The month has treacherous clouds and moves in fears.
This April shames the month itself with smiles:
In whose new eyes I know no heaven of tears,
But still serene desire and between whiles,
So great a look that even April’s grace
Makes only marvel at her only face.

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[Month of] March

Av Hilaire Belloc (1870-1953)

The north-cast wind has come from Norroway,
Roaring he came above the white waves’ tips!
The foam of the loud sea was on his lips,
And all his hair was salt with falling spray.
Over the keen light of northern day
He cast his snow cloud’s terrible eclipse;
Beyond our banks he suddenly struck the ships,
And left them labouring on his landward way.

The certain course that to my strength belongs
Drives him with gathering purpose and control
Until across Vendean flats he sees
Ocean, the eldest of his enemies.
Then wheels he for him, glorying in goal
And gives him challenge, bellowing battle songs.

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[Month of] February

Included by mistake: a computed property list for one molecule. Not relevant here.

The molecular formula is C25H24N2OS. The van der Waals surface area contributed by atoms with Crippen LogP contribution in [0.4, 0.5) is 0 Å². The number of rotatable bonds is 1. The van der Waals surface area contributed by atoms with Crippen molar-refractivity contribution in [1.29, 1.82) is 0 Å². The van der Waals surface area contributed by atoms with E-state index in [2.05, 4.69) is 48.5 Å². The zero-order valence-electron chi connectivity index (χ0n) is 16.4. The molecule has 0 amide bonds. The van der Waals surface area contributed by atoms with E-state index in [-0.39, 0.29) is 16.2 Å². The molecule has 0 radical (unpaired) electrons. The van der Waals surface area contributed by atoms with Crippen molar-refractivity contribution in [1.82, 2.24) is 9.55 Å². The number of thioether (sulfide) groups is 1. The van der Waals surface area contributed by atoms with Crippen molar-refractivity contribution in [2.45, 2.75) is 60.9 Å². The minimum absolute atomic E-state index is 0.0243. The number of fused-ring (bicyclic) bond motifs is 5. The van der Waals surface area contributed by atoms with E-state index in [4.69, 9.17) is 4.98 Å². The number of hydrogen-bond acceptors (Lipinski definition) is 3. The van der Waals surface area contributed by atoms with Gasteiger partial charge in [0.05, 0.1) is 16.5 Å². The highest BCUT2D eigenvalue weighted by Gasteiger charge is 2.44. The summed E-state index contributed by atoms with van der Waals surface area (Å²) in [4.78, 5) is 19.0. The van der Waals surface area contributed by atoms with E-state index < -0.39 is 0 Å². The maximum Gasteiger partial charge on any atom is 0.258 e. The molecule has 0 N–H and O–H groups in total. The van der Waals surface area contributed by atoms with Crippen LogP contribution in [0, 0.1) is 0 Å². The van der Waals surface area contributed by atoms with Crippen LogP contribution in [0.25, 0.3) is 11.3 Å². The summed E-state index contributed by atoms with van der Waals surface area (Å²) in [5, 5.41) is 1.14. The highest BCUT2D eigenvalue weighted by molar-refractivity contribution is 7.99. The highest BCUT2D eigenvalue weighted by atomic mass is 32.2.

Av Hilaire Belloc (1870-1953)

The winter moon has such a quiet car
That all the winter nights are dumb with rest.
She drives the gradual dark with drooping crest,
And dreams go wandering from her drowsy star.
Because the nights are silent, do not wake:
But there shall tremble through the general earth,
And over you, a quickening and a birth.
The sun is near the hill-tops for your sake.

The latest born of all the days shall creep
To kiss the tender eyelids of the year;
And you shall wake, grown young with perfect sleep,
And smile at the new world, and make it dear
With living murmurs more than dreams are deep.
Silence is dead, my Dawn; the morning’s here.

 

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Av Hilaire Belloc (1870-1953)

It freezes- all across a soundless sky
The birds go home. The governing dark’s begun:
The steadfast dark that waits not for a sun;
The ultimate dark wherein the race shall die.